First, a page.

Time Management Self-Evaluation and Spacing Reviews / Activities
Time Management Self-Evaluation
There are two aspects of self-evaluation. One is to determine if the student has poor time management skills and their consequences. Two surveys for evaluating this are provided: a reflective survey and a quantitative survey. The other aspect is to evaluate progress toward improving time management skills.
Evaluate Progress Toward Improving Time Management Skills
Once students have identified that their time management skills are deficit and that it is affecting their work, and once they have initiated some compensatory strategies, it is very important to evaluate two things: the effectiveness of the strategies employed, and progress toward improving time management skills. Do this over at least a two-week period.
There are several ways to evaluate the effectiveness of the particular time management strategies employed. The first thing to do when one feels the strategies aren't working is to consider if this is because one is trying to do too much. Have you "bitten off more than you can chew?" Do you have unrealistic expectations of the number of classes and activities you can handle? Are you trying to keep up the schedule you established in high school? This may not be feasible in college. Use journals or color-coded schedules to evaluate time spent on academics versus social events. Ask the opinion of an impartial third party, like a coach, advisor, instructor, or tutor.
If one still feels the schedule is realistic and the strategies are the problem, try using other time management strategies. Add motivational strategies, or techniques for improving one's attention and concentration.
To evaluate one's progress with time management strategies, consider how one planned to spend time and how that time was actually spent. Use two copies of the weekly schedule; one copy is the planned schedule and the other is a record of how time was actually used. Compare the two after a few weeks. Did you accomplish all you set out to do? If no, why not? Was the schedule unrealistic? It could be that the time required to complete tasks was underestimated, that unexpected activities were assigned, or that one is trying to do too much. Or, it might be the case that study times were put-off for nonacademic activities. If so, what types of nonacademic activities were done during scheduled study times? Did you spend twice as many hours studying outside of class as were spent in class? If no, why not? What academic consequences resulted?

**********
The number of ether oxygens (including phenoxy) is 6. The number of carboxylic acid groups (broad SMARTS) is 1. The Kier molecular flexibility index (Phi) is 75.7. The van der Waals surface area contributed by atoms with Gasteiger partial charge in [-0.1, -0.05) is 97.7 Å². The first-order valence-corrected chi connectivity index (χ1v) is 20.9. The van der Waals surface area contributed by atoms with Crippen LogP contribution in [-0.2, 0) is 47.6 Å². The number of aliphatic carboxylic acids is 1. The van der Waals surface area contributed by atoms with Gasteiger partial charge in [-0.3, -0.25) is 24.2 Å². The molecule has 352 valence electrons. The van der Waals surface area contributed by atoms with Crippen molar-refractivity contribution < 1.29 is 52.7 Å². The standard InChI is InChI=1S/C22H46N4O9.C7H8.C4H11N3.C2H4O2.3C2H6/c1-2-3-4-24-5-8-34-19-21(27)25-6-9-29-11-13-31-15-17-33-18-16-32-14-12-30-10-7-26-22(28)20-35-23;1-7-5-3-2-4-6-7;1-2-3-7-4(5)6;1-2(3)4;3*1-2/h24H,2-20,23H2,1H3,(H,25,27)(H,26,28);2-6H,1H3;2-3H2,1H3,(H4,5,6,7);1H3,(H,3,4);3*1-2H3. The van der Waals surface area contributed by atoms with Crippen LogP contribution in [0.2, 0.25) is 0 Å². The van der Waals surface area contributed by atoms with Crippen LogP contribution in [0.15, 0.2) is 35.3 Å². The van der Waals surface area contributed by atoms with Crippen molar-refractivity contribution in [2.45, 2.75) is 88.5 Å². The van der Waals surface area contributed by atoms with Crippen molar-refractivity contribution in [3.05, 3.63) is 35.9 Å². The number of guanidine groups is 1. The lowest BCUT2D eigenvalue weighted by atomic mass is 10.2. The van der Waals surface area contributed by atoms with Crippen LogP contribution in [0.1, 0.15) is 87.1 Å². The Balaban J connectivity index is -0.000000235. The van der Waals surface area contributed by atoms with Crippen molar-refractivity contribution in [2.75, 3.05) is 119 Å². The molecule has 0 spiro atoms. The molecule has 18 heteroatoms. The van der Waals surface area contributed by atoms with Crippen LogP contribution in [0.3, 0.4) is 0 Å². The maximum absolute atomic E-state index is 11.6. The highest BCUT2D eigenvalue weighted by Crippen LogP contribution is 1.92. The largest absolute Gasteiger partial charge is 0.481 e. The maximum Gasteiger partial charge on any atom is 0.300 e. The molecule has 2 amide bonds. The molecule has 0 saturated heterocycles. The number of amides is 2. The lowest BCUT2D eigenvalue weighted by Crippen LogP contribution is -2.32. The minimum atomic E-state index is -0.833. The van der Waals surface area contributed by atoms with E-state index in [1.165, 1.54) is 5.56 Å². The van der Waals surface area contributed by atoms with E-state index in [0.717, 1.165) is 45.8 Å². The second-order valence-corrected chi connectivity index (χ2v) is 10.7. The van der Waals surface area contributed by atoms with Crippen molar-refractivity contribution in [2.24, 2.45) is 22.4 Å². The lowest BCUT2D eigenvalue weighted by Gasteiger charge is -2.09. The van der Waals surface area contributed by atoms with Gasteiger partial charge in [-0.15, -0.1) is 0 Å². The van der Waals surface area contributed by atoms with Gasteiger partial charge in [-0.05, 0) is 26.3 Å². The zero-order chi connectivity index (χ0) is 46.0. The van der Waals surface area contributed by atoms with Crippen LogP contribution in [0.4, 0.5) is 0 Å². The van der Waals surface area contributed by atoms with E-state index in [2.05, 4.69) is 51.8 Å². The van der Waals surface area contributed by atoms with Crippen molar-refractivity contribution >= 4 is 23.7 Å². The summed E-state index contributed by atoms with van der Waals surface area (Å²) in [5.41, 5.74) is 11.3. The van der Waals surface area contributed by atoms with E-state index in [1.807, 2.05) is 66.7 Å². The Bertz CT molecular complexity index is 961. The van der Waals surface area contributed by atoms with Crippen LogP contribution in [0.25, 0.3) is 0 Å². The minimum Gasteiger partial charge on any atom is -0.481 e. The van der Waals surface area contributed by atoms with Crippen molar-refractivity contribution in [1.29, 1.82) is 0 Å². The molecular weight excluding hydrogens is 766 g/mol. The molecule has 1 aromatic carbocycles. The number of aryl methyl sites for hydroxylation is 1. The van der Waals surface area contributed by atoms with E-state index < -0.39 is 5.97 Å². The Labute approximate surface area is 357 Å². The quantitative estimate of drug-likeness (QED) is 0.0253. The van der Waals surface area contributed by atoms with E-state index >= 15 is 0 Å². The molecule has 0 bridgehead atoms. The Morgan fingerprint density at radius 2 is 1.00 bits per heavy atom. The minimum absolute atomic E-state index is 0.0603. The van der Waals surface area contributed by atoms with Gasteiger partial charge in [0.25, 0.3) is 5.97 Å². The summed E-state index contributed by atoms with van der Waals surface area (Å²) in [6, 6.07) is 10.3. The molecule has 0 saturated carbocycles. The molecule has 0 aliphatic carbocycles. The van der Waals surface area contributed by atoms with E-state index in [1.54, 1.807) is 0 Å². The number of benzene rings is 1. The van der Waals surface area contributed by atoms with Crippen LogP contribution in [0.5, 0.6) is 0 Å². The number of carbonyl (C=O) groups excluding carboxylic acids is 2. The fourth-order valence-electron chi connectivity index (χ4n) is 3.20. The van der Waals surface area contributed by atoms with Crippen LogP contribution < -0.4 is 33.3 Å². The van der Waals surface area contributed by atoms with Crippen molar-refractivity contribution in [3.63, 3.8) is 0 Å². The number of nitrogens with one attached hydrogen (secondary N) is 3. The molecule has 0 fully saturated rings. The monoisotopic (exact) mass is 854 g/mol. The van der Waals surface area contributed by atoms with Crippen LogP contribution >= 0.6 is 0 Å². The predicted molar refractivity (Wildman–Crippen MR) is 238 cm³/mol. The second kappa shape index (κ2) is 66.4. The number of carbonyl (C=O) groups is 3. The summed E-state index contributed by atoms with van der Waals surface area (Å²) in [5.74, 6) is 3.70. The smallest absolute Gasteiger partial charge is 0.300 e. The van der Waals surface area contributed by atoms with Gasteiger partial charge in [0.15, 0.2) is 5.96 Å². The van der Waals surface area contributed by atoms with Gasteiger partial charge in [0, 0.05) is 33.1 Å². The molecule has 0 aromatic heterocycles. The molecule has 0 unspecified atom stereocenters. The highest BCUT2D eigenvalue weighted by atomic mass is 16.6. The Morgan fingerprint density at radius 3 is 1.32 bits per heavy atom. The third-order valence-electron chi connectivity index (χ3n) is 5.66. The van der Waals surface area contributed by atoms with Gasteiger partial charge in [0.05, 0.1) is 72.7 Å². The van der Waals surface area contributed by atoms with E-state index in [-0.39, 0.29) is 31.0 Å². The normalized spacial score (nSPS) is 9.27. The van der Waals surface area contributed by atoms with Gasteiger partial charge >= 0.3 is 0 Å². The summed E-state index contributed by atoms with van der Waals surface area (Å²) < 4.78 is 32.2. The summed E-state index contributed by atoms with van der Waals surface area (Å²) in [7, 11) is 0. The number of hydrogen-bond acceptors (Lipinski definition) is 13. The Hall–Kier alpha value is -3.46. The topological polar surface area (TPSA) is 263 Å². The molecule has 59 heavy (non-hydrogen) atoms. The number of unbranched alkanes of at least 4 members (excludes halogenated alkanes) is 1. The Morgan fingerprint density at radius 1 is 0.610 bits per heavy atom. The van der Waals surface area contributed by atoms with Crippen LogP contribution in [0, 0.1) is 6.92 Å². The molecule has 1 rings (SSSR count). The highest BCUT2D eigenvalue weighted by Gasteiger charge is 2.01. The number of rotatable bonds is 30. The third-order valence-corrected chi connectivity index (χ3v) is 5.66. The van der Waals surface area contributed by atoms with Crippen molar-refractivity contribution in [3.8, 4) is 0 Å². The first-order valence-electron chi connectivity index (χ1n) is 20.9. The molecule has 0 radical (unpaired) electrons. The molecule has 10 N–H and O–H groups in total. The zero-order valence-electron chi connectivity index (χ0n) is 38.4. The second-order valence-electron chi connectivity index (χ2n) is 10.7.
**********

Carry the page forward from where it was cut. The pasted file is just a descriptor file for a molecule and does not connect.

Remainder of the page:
Another approach is to use just one copy of the schedule. Each time a task is completed by the scheduled time, check it off. If one ends up with a lot of checks, one is probably managing time efficiently. If there are few checks, one is not managing time well. Why not? Was the schedule unrealistic? Or did you forego studying for other activities?
Spacing Reviews and Activities
Learning occurs in spurts. The best way to use study time is to work for short periods of time on different subjects or tasks. Spacing reviews and activities is important because it helps to maintain interest and concentration. It also enhances comprehension and retention of the information covered.
The attention span of most people is 20 to 30 minutes. Therefore, study time should be divided into half-hour sessions for working on different activities or subjects. Switching from one subject to another avoids boredom and daydreaming. Mixing up activities helps one process information in a variety of ways.
To avoid forgetting information that is uninteresting or unfamiliar, the student must review periodically. "Retention begins anew each time a memory is fully re-registered. Review often until you recall at the level of accuracy required; subsequently, you may review less frequently as long as you continue to recall adequately. It is wise if your review involves some of your original registration manipulations, such as strength, attribute, association, and retrieval structure. - Prevents loss from decay, distortion, interference, suppression, and unlearning" (Herrmann, Raybeck and Gutman, 1993, p. 110).
Consider the following example. A student sets aside three hours to study one night. Because studying for six half-hour sessions is much more effective than studying for three straight hours, the student plans this study schedule. Notice that different activities are mixed up in the plan.
The following tips can help students space reviews effectively, to enhance encoding of information into memory.